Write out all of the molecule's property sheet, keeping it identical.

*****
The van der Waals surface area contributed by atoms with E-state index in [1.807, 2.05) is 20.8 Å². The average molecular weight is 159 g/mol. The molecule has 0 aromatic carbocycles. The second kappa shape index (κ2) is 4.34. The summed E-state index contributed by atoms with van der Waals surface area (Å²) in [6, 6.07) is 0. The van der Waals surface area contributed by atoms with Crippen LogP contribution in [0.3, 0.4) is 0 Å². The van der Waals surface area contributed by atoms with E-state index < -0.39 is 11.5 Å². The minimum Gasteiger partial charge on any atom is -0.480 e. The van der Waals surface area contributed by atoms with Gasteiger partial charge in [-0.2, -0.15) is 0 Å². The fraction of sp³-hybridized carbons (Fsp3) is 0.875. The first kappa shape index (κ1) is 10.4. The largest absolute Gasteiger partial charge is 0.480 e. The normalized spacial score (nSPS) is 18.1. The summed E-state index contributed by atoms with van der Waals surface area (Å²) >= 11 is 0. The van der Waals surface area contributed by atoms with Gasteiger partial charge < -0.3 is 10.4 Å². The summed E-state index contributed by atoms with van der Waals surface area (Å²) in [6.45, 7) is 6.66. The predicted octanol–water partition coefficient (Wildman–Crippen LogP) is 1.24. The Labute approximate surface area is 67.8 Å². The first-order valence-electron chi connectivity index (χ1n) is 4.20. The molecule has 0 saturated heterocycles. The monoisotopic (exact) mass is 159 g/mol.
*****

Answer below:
The van der Waals surface area contributed by atoms with E-state index in [1.807, 2.05) is 20.8 Å². The average molecular weight is 159 g/mol. The molecule has 0 aromatic carbocycles. The second kappa shape index (κ2) is 4.34. The summed E-state index contributed by atoms with van der Waals surface area (Å²) in [6, 6.07) is 0. The van der Waals surface area contributed by atoms with Crippen LogP contribution in [0.3, 0.4) is 0 Å². The van der Waals surface area contributed by atoms with E-state index < -0.39 is 11.5 Å². The minimum Gasteiger partial charge on any atom is -0.480 e. The van der Waals surface area contributed by atoms with Gasteiger partial charge in [-0.2, -0.15) is 0 Å². The fraction of sp³-hybridized carbons (Fsp3) is 0.875. The first kappa shape index (κ1) is 10.4. The largest absolute Gasteiger partial charge is 0.480 e. The normalized spacial score (nSPS) is 18.1. The summed E-state index contributed by atoms with van der Waals surface area (Å²) >= 11 is 0. The van der Waals surface area contributed by atoms with Gasteiger partial charge < -0.3 is 10.4 Å². The summed E-state index contributed by atoms with van der Waals surface area (Å²) in [6.45, 7) is 6.66. The predicted octanol–water partition coefficient (Wildman–Crippen LogP) is 1.24. The Labute approximate surface area is 67.8 Å². The first-order valence-electron chi connectivity index (χ1n) is 4.20. The molecule has 0 saturated heterocycles. The monoisotopic (exact) mass is 159 g/mol.